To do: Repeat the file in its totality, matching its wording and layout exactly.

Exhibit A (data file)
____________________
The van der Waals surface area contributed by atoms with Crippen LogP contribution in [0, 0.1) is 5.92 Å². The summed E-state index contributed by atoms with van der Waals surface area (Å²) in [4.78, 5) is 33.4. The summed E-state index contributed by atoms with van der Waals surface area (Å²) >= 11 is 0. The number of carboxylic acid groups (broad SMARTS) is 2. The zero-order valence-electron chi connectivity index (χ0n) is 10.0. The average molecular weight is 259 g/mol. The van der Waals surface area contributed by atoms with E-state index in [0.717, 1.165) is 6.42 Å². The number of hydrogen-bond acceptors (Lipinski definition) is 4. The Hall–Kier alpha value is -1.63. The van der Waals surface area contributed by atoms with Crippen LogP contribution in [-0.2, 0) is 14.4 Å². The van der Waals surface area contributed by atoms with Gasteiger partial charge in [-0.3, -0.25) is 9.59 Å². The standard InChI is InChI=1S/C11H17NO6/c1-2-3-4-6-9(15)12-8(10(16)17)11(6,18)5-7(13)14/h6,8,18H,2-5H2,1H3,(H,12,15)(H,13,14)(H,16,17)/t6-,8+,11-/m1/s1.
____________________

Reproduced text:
The van der Waals surface area contributed by atoms with Crippen LogP contribution in [0, 0.1) is 5.92 Å². The summed E-state index contributed by atoms with van der Waals surface area (Å²) in [4.78, 5) is 33.4. The summed E-state index contributed by atoms with van der Waals surface area (Å²) >= 11 is 0. The number of carboxylic acid groups (broad SMARTS) is 2. The zero-order valence-electron chi connectivity index (χ0n) is 10.0. The average molecular weight is 259 g/mol. The van der Waals surface area contributed by atoms with E-state index in [0.717, 1.165) is 6.42 Å². The number of hydrogen-bond acceptors (Lipinski definition) is 4. The Hall–Kier alpha value is -1.63. The van der Waals surface area contributed by atoms with Crippen LogP contribution in [-0.2, 0) is 14.4 Å². The van der Waals surface area contributed by atoms with Gasteiger partial charge in [-0.3, -0.25) is 9.59 Å². The standard InChI is InChI=1S/C11H17NO6/c1-2-3-4-6-9(15)12-8(10(16)17)11(6,18)5-7(13)14/h6,8,18H,2-5H2,1H3,(H,12,15)(H,13,14)(H,16,17)/t6-,8+,11-/m1/s1.